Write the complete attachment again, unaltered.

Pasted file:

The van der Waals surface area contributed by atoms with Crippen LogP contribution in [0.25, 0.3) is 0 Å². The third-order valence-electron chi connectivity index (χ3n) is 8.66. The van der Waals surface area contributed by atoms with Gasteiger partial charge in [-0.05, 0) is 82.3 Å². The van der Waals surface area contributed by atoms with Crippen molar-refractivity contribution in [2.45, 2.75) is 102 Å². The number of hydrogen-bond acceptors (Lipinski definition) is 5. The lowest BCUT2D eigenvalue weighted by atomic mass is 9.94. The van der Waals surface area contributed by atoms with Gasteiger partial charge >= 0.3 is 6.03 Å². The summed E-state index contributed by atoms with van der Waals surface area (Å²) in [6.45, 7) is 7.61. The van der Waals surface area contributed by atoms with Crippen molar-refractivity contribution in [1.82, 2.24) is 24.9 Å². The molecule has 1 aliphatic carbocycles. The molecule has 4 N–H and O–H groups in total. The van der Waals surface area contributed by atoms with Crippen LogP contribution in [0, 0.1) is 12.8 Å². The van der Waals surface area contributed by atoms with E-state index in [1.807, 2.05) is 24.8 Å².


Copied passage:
The van der Waals surface area contributed by atoms with Crippen LogP contribution in [0.25, 0.3) is 0 Å². The third-order valence-electron chi connectivity index (χ3n) is 8.66. The van der Waals surface area contributed by atoms with Gasteiger partial charge in [-0.05, 0) is 82.3 Å². The van der Waals surface area contributed by atoms with Crippen molar-refractivity contribution in [2.45, 2.75) is 102 Å². The number of hydrogen-bond acceptors (Lipinski definition) is 5. The lowest BCUT2D eigenvalue weighted by atomic mass is 9.94. The van der Waals surface area contributed by atoms with Gasteiger partial charge >= 0.3 is 6.03 Å². The summed E-state index contributed by atoms with van der Waals surface area (Å²) in [6.45, 7) is 7.61. The van der Waals surface area contributed by atoms with Crippen molar-refractivity contribution in [1.82, 2.24) is 24.9 Å². The molecule has 1 aliphatic carbocycles. The molecule has 4 N–H and O–H groups in total. The van der Waals surface area contributed by atoms with Crippen LogP contribution in [0, 0.1) is 12.8 Å². The van der Waals surface area contributed by atoms with E-state index in [1.807, 2.05) is 24.8 Å².